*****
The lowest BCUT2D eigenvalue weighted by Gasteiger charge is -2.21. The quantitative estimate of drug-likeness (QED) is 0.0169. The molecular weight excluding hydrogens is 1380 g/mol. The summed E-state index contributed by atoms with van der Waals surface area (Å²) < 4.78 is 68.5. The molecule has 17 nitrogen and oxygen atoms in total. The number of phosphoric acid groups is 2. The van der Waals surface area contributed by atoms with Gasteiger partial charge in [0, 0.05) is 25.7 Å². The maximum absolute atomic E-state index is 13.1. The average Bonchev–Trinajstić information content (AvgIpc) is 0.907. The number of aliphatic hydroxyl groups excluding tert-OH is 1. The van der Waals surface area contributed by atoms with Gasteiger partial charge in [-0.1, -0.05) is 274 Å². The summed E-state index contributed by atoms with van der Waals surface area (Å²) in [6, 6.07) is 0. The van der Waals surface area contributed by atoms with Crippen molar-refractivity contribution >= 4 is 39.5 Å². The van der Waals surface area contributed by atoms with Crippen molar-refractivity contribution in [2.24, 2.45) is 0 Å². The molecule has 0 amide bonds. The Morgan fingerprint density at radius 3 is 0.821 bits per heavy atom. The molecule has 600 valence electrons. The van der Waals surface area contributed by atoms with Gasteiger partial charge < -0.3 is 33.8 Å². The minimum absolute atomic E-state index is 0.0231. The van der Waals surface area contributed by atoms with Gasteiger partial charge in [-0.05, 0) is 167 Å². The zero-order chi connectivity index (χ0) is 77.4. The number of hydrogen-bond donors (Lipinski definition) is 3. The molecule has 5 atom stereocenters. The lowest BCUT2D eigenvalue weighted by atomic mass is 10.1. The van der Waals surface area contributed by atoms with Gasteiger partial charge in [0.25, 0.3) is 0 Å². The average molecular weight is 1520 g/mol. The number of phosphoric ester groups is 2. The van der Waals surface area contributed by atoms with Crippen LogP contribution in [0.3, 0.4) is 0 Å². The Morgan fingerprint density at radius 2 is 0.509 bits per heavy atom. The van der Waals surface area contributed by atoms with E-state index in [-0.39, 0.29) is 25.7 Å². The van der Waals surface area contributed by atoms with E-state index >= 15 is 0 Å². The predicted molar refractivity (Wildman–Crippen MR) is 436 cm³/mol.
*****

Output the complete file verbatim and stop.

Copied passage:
The lowest BCUT2D eigenvalue weighted by Gasteiger charge is -2.21. The quantitative estimate of drug-likeness (QED) is 0.0169. The molecular weight excluding hydrogens is 1380 g/mol. The summed E-state index contributed by atoms with van der Waals surface area (Å²) < 4.78 is 68.5. The molecule has 17 nitrogen and oxygen atoms in total. The number of phosphoric acid groups is 2. The van der Waals surface area contributed by atoms with Gasteiger partial charge in [0, 0.05) is 25.7 Å². The maximum absolute atomic E-state index is 13.1. The average Bonchev–Trinajstić information content (AvgIpc) is 0.907. The number of aliphatic hydroxyl groups excluding tert-OH is 1. The van der Waals surface area contributed by atoms with Gasteiger partial charge in [-0.1, -0.05) is 274 Å². The summed E-state index contributed by atoms with van der Waals surface area (Å²) in [6, 6.07) is 0. The van der Waals surface area contributed by atoms with Crippen molar-refractivity contribution >= 4 is 39.5 Å². The van der Waals surface area contributed by atoms with Crippen molar-refractivity contribution in [2.24, 2.45) is 0 Å². The molecule has 0 amide bonds. The Morgan fingerprint density at radius 3 is 0.821 bits per heavy atom. The molecule has 600 valence electrons. The van der Waals surface area contributed by atoms with Gasteiger partial charge < -0.3 is 33.8 Å². The minimum absolute atomic E-state index is 0.0231. The van der Waals surface area contributed by atoms with Gasteiger partial charge in [-0.05, 0) is 167 Å². The zero-order chi connectivity index (χ0) is 77.4. The number of hydrogen-bond donors (Lipinski definition) is 3. The molecule has 5 atom stereocenters. The lowest BCUT2D eigenvalue weighted by atomic mass is 10.1. The van der Waals surface area contributed by atoms with Gasteiger partial charge in [0.25, 0.3) is 0 Å². The average molecular weight is 1520 g/mol. The number of phosphoric ester groups is 2. The van der Waals surface area contributed by atoms with Crippen LogP contribution in [0.3, 0.4) is 0 Å². The Morgan fingerprint density at radius 2 is 0.509 bits per heavy atom. The van der Waals surface area contributed by atoms with E-state index in [-0.39, 0.29) is 25.7 Å². The van der Waals surface area contributed by atoms with E-state index >= 15 is 0 Å². The predicted molar refractivity (Wildman–Crippen MR) is 436 cm³/mol.